KANSAS CITY, Mo. — 41 Action News is offering a daily recap of COVID-19 related stories from across Kansas City and the country. Check back every morning for the latest developments.
KU chancellor joins doctors for daily briefing
The University of Kansas Health System reported slightly fewer COVID-19 patients in the hospital on Wednesday. According to doctors, 91 patients have active cases and 46 are in the recovery phase.
Earlier in the week, the health system reported an all-time high 100 active COVID-19 patients in the hospital.
The health system also reported three additional virus-related deaths overnight.
During Wednesday’s briefing, University of Kansas Chancellor Doug Girod joined the doctors to speak about bringing college students back to campus after the holidays.
Classes ended on Tuesday, and students were headed home until after the New Year, Girod said.
The university offered testing before students left campus and recommended that students isolate when they return home, use masks and maintain their distance.
Mass entry testing will be done when KU students return for the spring semester.
Masks will be required in some parts of Leavenworth County
The city of Lansing will require masks in public spaces after the City Council approved an ordinance on Tuesday. The mask ordinance begins Friday and will remain in effect through Jan. 31, 2021.
Last week, the city of Leavenworth also chose to adopt a mask ordinance, meaning the two largest cities in Leavenworth County will require masks to be worn.
But Leavenworth County will not implement a county-wide mandate. On Wednesday morning, the Board of County Commissioners voted to opt out of Kansas Gov. Laura Kelly’s executive order requiring the use of face coverings.
Missouri adds 130-plus to death toll
The Missouri Department of Health and Senior Services on Tuesday added more than 130 people to its COVID-19 death toll. According to a report, the state reviewed earlier deaths from September, October and November, leading to the sharp daily increase.
In the state, 3,932 people have now died from COVID-19.
Another KCMO restaurant closes its doors
The award-winning Bluestem restaurant in Westport will close next month. The owners, Colby and Megan Garrelts, said that although they have considered closing for about a year, the challenges of the pandemic confirmed their decision.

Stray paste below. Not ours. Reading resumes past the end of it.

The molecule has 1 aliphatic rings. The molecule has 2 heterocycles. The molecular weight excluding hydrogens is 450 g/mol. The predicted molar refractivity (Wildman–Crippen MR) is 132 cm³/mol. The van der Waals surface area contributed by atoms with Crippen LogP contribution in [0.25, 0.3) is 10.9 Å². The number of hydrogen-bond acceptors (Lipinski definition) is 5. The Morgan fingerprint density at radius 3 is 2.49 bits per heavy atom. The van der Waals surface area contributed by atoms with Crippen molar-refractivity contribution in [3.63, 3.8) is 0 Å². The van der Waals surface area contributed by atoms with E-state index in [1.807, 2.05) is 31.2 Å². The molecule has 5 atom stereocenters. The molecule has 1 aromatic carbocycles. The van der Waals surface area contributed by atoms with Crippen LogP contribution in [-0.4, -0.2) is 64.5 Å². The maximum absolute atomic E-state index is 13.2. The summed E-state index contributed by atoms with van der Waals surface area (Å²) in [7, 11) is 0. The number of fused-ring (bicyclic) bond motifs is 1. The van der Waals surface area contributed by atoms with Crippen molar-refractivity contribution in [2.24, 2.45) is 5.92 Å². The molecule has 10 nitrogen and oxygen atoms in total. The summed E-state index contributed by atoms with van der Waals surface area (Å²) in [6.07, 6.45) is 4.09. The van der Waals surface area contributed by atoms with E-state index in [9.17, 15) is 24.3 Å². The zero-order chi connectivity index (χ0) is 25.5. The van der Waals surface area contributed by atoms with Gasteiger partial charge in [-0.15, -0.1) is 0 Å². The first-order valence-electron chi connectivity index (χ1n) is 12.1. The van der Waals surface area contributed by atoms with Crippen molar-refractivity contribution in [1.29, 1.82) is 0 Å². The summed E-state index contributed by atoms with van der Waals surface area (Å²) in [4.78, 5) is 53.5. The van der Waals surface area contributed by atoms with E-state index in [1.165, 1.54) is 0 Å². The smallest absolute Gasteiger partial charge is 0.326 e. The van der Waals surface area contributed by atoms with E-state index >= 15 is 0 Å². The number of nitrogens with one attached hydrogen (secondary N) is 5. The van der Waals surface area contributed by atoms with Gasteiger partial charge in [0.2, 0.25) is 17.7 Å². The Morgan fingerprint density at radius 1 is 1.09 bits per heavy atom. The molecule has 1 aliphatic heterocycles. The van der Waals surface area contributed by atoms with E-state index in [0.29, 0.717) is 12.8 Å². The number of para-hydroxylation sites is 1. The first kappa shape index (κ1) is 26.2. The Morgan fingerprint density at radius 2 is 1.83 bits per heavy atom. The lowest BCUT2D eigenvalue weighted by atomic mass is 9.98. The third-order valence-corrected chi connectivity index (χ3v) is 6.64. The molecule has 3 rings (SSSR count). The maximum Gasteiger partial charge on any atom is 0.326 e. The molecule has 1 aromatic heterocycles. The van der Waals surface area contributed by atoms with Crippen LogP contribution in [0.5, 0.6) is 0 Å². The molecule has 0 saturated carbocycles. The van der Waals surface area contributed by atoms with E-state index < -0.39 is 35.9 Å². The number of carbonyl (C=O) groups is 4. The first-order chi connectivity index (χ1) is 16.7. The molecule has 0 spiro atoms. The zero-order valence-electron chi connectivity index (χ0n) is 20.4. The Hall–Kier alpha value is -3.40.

"It hurts our hearts to make this decision, but, you know, at the end of the day, you have to make good decisions in business, especially the restaurant business," Colby Garrelts said.
The Garrelts plan to focus more on their Rye restaurants in Leawood and on the Country Club Plaza and potential new projects.
Kansas high school sports to start on time
The Kansas State High School Activities Association on Tuesday voted to allow winter sports to begin on time, though board members did extend the holiday break. No contact will be allowed from Dec. 23 through Jan. 7. Competitions will resume on Jan. 8.
The board also voted to ban fans from middle or high school competitions through Jan. 28.
Library system extends Thanksgiving closure
The Mid-Continent Public Library, which has struggled with staffing levels due to the COVID-19 pandemic, will close for an extended break over Thanksgiving. The library said the closure will help mitigate employee exposure to the virus.
All branches will be closed from 5 p.m. Wednesday through Sunday, Nov. 29. Branches that are currently open will resume normal hours on Monday.
Mental health experts offer tips for holidays
With this Thanksgiving set to be one unlike any other, mental health experts in the Kansas City area say it’s OK to have strong emotions about missing time with family and friends.
One Saint Luke’s Health System psychologist recommended utilizing apps in the absence of physically spending time with family and taking time to acknowledge any sad feelings.
A child psychiatrist at Children’s Mercy also said parents can use this time as a teaching lesson, showing children how to build resilience in the face of disappointment.
KC food pantries feel need
Food pantries in the Kansas City metro are seeing an increased need due to the COVID-19 pandemic.
Will employers be able to mandate vaccines?
With several promising COVID-19 vaccines on the horizon, employment experts in the Kansas City metro say it’s likely employers will be able to require their workers to receive one.
Some exemptions, including for religious beliefs and underlying disabilities, would remain in effect, these experts say.
Some experts still see significant obstacles to the vaccine, including access and distribution.
41 Action News Town Hall
41 Action News hosted a town hall on Tuesday with experts in the Kansas City area to discuss holidays, schools and a possible COVID-19 vaccine.
Watch the full town hall below: